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Starring: Casper Van Dien
Director: Robert Marcarelli
Rating: 1 / 5
Every once in a while, I have the "privilege" of watching a film who existence defies conventional wisdom. The acting is horrendous, the plot is ludicrous, and the action is just plain dull. This is not to say that The Omega Code is quite that deplorable, but it is dangerously close. This thriller, as it has been labeled in some media outlets, is a somewhat intriguing premise pumped full of hot air and dotted with acting performances that make those in Lake Placid seem Oscar-worthy. Even though the film lasts barely more than an hour and a half, it seems interminable, and I found myself begging for Judgment Day, if only to signal the end of this painful ordeal.
Gillen Lane (Casper Van Dien, proving once again that he can overact with the best) is a noted motivational guru who happens to believe that the Torah contains hidden codes. These codes foretell the end of days, and, theoretically, the untangling of these mysteries could lead someone to a position of ultimate power. Stone Alexander (Michael York) wishes to be that someone, and he will go to any lengths to do so. A couple well-placed murders and he is in possession of the tools necessary to break the code and ensure his own place in the annals of history. Alas, a portion of the code is missing, and it appears that Lane may hold the key to uncovering it.
I would further elaborate on this film's plot, but merely thinking about such an undertaking chills me to the core. Casper Van Dien must have the best agent in the world, for I have no other explanation for how he continues to obtain roles in mainstream Hollywood fare. He proves to be once again "up to the challenge" here, delivering a character that is unexciting and unredeemable. Though this man has no love for his family and is solely driven by his career, we are supposed to sympathize with him as a hero battling incredible odds. The rest of the cast does little to distinguish itself positively or negatively, though that might be a compliment considering that the story begins its downward spiral within five minutes of the opening credits.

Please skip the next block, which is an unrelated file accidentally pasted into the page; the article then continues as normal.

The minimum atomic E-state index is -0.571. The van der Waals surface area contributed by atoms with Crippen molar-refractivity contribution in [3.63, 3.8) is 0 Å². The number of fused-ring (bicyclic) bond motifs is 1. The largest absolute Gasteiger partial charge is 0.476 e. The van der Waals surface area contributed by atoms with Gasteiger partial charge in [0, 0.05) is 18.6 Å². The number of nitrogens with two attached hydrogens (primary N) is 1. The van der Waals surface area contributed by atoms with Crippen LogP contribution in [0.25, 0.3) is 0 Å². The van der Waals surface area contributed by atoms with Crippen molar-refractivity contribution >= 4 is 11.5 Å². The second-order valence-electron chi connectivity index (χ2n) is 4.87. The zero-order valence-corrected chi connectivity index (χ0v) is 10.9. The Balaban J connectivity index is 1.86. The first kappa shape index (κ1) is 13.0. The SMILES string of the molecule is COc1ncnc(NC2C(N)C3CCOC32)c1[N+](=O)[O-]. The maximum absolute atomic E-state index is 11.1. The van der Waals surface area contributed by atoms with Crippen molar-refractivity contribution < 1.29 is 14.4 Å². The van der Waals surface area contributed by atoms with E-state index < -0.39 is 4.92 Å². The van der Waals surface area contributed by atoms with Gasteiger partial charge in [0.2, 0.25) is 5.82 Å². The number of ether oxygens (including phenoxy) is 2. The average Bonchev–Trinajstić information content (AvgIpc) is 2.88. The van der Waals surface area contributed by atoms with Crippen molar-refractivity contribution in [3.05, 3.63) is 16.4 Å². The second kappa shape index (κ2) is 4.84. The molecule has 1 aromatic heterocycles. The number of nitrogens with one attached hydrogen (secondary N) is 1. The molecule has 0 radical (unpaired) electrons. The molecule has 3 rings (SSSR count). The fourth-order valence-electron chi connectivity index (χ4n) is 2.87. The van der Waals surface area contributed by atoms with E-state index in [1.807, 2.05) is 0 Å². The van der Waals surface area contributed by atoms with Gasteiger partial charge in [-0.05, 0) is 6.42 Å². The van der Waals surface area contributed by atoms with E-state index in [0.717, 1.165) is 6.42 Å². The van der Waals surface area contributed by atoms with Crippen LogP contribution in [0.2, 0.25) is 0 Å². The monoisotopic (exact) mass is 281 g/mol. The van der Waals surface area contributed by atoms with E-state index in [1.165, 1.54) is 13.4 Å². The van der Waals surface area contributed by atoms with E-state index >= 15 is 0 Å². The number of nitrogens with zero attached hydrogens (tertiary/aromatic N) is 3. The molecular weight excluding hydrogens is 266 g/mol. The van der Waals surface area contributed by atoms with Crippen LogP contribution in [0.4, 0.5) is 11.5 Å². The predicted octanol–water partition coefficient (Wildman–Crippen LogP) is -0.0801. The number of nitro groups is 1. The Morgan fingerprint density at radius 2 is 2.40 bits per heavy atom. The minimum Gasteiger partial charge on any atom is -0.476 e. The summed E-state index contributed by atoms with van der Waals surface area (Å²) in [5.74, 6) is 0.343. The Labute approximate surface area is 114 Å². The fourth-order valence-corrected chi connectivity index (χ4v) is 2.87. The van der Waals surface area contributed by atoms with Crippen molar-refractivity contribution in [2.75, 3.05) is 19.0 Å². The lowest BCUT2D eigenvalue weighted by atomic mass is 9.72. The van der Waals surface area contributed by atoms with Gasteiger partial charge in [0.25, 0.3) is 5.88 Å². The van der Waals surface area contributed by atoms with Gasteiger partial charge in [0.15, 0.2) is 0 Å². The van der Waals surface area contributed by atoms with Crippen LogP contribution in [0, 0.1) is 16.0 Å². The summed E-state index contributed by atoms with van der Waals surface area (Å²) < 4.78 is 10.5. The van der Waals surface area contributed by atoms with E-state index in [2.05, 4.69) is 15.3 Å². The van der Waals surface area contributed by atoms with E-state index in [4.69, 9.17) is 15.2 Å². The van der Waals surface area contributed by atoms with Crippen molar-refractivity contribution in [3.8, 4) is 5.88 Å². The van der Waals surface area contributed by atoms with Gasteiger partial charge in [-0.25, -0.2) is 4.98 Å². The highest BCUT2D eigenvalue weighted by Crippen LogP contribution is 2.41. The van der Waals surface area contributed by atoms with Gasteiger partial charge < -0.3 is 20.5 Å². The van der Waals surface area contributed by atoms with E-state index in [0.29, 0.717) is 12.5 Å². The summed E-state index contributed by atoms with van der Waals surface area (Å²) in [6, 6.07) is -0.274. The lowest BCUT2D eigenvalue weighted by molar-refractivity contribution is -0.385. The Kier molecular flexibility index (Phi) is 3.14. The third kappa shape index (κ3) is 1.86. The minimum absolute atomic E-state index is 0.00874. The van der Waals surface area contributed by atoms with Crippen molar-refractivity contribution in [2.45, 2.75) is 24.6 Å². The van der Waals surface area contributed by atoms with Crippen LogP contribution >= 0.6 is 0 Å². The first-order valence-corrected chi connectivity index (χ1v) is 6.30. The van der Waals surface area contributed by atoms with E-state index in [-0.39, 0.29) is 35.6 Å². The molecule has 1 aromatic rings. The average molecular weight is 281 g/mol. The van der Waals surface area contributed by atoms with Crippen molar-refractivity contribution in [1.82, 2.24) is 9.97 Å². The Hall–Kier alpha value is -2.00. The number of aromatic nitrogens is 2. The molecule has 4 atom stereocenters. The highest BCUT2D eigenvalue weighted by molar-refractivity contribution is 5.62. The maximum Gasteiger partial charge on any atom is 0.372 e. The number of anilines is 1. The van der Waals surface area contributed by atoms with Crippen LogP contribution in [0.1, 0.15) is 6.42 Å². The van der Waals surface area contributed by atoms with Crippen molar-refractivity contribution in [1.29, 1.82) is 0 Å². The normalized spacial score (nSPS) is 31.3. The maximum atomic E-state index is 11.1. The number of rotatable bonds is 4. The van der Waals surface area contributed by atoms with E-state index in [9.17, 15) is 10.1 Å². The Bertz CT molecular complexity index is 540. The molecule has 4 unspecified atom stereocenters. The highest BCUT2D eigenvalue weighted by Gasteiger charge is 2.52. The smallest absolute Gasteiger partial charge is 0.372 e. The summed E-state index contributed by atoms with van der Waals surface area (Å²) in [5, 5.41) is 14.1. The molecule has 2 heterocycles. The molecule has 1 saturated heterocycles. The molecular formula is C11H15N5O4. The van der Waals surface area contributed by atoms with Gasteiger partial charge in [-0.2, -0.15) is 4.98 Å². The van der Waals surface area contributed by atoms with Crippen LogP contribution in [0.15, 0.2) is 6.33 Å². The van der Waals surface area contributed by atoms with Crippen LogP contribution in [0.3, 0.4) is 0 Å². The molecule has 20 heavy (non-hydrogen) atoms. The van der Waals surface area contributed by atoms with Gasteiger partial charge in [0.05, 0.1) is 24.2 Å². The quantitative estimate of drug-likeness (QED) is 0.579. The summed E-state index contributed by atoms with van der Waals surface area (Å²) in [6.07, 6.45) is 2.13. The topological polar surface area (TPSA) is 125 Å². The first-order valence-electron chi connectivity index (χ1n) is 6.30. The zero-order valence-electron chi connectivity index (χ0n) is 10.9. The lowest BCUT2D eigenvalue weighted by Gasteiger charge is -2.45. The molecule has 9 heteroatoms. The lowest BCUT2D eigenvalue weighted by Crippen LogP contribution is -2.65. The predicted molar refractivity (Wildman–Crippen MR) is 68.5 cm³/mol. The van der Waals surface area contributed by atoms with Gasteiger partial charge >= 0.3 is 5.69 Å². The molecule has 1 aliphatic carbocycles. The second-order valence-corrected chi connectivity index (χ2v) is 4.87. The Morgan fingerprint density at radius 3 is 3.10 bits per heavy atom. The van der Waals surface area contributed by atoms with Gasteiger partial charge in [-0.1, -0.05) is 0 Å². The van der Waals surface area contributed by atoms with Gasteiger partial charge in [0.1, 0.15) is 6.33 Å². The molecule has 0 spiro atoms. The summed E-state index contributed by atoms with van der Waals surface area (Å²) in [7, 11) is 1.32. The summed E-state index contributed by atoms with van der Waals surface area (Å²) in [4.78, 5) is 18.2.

Director Robert Marcarelli should be reprimanded for delivering such a half-baked piece of filmmaking, as this offering barely qualifies as viewable. Marcarelli thrusts the viewer right into the "action" from the outset, only to fail to explain what is really going on. As Stone Alexander begins to carry out the steps necessary to obtain unrivaled power, the plot skips along at will, glossing over seemingly important items. Marcarelli also fails to explain why everyone in the film suddenly seems intent on stopping Gillen Lane from his heroic objective. Nor does he bother to explain why a wealthy billionaire is prancing in front of the cameras, brokering peace in the Middle East, and then hosting impromptu world summits in a hospital gown. Merely rehashing these moments in my mind is agonizing enough - spare yourself the trouble and let The Omega Code remain unsolved.
|Casper Van Dien..........||Gillen Lane|
|Michael York..........||Stone Alexander|
Certification: Rated PG-13.
Running Time: 99 minutes.
Additional Info: Internet Movie Database
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